Inclusion criteria will be: (1) studies reporting whole-brain regional GM volume differences between individuals with the included mental disorders, diagnosed by standard clinical assessments (DSM or ICD), and matched healthy controls; (2) employing VBM to conduct the comparisons, (3) reporting the peaks of the clusters of statistically significant voxels or null findings, or availability of statistical parametric map; (4) using a constant statistical threshold throughout the whole gray matter; (5) published as peer-reviewed original articles in English in indexed journals. Exclusion criteria will be: (1) sample size smaller than 10 participants in either the patient or the control group; (2) no case-control comparisons; (3) disorders' subtypes with a known organic origin (e.g., pediatric autoimmune neuropsychiatric disorders associated with streptococci); (4) coordinates of the peaks of the clusters cannot be obtained after contacting the authors (unless maps are available, in which case we will not need the coordinates); (5) ROI or small volume correction (SVC) analyses; (6) ANOVA analysis without whole-brain t-test post hoc analyses; (7) case reports, conferences abstracts, editorials, non-scientific letters, and research protocols; (8) duplicated datasets (we will only include the largest sample size); (9) studies that only analyze the correlation of GM volume with any other measure or that use GM volume features to predict diagnosis unless they specify an additional VBM case-control comparison in the abstract. Special cases will be: (1) longitudinal studies: we will only include the baseline comparison; (2) studies reporting different subgroup analyses: we will include the combined analysis of all subgroups if available. Otherwise, we will include them as different studies if they use different control groups and provide demographic and clinical data for both subgroups separately. If they share the control group, we will divide the control sample size between the number of subgroups.
Two researchers will conduct the systematic search independently, and we will resolve any discrepancies by consensus with a third researcher.
For each study separately, we will extract the sample sizes, demographic and clinical data, methodologic details, and the original statistical parametric map (when available) or the coordinates and t-values (or equivalent statistics when available) of the peaks of the clusters of statistically significant voxels (or null findings).
Demographic data will include age distribution (mean and standard deviation) and percentage of males and females.
Clinical data will consist of the percentages of patients with different mental disorders, the percentage of patients receiving each medication group (antipsychotics, antidepressants, anxiolytics -other than hypnotic-, mood stabilizers, and stimulants), the severity of the primary disorder assessed by standard measures [e.g., Hamilton Depression Rating Scale (HDRS) (55)], the age of onset or illness duration of the primary disorder (mean and standard deviation), and the different subtypes for the primary disorder as reported in the included meta-analyses (e.g., inattentive, hyperactive, or combined type for ADHD, type I or II for BD, etc.).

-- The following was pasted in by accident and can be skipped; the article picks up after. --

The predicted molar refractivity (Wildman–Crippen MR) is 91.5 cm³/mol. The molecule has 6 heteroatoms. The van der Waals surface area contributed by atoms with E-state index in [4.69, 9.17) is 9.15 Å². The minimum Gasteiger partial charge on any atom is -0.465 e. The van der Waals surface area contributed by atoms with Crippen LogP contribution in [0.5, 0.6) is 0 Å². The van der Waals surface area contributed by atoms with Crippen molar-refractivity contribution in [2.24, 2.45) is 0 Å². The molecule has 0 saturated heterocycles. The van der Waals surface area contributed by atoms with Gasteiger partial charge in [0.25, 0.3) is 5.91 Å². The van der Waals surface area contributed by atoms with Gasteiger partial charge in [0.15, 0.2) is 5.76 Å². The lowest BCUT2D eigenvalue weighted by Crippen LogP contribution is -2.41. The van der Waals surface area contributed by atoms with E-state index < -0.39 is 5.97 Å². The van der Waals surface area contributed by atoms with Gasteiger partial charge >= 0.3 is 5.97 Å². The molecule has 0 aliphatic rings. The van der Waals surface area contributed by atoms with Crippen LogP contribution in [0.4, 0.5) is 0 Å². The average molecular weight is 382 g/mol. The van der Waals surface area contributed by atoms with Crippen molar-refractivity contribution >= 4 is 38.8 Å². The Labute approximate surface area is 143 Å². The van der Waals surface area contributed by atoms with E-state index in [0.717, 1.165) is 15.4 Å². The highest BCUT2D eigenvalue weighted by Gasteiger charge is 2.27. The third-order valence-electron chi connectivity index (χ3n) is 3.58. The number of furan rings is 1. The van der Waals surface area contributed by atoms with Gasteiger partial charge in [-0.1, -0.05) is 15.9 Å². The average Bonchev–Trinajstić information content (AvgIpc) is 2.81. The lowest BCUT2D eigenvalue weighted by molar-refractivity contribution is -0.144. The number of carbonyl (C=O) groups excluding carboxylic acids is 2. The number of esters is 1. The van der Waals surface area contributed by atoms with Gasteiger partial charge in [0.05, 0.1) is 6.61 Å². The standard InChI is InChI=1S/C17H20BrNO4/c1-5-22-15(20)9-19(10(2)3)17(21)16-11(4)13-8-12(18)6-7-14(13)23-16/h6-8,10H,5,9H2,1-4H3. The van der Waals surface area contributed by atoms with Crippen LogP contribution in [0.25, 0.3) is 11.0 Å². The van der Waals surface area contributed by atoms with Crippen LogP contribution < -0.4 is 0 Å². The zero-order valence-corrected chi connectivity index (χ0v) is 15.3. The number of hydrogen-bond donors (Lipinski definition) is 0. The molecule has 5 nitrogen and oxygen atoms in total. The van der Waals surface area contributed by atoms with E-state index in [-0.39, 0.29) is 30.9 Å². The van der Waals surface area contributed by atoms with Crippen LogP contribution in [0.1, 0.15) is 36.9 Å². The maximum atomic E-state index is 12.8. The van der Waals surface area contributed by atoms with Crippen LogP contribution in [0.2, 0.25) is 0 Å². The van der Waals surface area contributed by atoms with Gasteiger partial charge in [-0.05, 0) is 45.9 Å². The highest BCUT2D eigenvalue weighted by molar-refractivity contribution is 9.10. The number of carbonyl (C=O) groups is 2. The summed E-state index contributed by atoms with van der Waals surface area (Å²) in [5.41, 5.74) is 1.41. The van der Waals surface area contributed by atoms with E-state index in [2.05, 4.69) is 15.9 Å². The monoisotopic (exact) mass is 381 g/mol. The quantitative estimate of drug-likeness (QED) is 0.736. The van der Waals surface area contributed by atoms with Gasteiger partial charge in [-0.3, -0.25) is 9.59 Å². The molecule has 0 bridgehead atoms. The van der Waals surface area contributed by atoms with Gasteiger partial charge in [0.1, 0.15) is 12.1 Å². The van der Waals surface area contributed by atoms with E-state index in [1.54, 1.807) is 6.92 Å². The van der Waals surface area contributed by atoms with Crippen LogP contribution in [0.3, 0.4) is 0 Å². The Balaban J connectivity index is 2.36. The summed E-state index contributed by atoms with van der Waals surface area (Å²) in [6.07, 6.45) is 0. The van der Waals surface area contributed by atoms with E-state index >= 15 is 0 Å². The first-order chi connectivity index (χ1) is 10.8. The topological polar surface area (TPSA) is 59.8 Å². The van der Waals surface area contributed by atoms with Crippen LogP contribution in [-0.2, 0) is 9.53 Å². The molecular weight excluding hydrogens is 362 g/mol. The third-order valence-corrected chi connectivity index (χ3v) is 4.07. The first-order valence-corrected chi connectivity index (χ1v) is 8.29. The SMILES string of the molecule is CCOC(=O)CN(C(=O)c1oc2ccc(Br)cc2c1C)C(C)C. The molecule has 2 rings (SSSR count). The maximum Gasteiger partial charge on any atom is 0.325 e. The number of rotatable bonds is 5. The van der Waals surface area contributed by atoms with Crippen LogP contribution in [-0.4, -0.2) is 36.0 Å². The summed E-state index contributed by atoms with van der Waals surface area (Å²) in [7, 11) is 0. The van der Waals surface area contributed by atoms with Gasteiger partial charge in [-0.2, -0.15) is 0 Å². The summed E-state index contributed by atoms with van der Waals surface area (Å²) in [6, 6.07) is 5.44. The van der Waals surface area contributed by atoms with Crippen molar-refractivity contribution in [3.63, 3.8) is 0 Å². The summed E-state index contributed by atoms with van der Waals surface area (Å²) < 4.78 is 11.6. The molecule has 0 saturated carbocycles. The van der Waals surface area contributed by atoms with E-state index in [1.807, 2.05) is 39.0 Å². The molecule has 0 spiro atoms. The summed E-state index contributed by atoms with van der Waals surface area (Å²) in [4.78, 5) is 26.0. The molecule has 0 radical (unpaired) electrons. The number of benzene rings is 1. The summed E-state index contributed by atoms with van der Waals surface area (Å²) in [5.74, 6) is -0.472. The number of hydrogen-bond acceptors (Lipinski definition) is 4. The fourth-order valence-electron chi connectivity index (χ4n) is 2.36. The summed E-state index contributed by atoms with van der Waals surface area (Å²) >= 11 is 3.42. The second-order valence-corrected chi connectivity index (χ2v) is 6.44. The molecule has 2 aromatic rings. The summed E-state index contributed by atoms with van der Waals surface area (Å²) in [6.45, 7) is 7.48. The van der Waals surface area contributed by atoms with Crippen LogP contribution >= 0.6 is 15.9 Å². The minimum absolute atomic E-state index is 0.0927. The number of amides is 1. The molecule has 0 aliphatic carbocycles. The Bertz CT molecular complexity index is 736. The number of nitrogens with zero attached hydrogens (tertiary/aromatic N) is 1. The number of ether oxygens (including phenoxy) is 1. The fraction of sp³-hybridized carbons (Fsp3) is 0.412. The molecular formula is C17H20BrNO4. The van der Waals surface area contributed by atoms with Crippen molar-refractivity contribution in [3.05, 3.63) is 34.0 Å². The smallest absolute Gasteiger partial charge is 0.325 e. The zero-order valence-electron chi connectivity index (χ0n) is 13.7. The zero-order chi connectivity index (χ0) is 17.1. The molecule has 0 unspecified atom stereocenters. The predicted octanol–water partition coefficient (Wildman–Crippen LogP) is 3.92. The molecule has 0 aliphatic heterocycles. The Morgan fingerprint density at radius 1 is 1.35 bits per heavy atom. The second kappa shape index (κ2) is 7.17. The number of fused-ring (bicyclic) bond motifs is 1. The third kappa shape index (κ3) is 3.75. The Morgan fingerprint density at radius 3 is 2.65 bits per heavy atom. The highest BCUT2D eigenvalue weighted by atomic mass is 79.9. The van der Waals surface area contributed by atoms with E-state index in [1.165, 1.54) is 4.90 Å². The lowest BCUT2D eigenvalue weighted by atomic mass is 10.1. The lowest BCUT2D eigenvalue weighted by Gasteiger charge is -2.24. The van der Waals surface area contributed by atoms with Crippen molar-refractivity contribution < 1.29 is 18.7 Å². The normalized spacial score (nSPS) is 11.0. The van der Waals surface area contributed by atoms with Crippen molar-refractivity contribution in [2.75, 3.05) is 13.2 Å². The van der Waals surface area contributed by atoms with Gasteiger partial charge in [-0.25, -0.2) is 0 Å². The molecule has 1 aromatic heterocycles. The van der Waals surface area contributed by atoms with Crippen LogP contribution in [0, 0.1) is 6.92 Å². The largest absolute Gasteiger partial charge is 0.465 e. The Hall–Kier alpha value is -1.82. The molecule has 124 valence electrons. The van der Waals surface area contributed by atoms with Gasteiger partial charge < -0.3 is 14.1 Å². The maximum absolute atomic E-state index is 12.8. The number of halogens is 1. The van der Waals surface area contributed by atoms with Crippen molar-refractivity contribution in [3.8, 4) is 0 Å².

Methodological details will include the pre-processing analysis software (e.g., FSL, SPM) and their version, stereotactic space (e.g., MNI, Talairach space, or MNI coordinates converted to Talairach using the old Brett transform), and the statistical significance threshold (e.g., FWER < 0.05). For studies reporting peaks obtained using two or more whole-brain statistical significance levels (e.g., uncorrected p < 0.001 and corrected FWER p < 0.05), we will include all peaks obtained using the less conservative threshold. We will also record the information required for the quality assessment (see below).
Given the magnitude of data, we will store them in a database and a well-organized file system with automatic daily backups.
We will use the Newcastle-Ottawa Scale (NOS) for case-control studies to assess each study's quality (56). The NOS assesses three characteristics of the studies: the selection of the study groups, the comparability of the groups, and the ascertainment of the exposure for case-control studies. The “selection of the study groups” evaluates the adequate definition of case and control, as well as the representativity of the cases (e.g., selection of all eligible cases with the outcome of interest over a defined period, in a defined catchment area or hospital, etc.), and the controls (community controls or hospital controls). The “comparability of the groups” evaluates if researchers matched cases and controls and/or adjusted for confounders (e.g., age, sex, handedness). Here, statements of no differences between groups or non-statistically significant differences are insufficient for establishing comparability. Finally, we will not evaluate the “ascertainment of the exposure for case-control studies” because both groups underwent a structural MRI in our studies.
We will also assess how much demographic or clinical data each independent study reports.
Imputation of Missing Comorbidity Data
Not all studies report the percentage of patients with specific comorbid disorders. For instance, in the meta-analysis of OCD mentioned earlier, 12% of studies had not excluded comorbid MDD but did not report how many patients had this diagnosis. To impute these unreported data, we will assume they are missing at random. In other words, the proportion of patients with no information about comorbid MDD should follow a similar distribution than in studies reporting this information.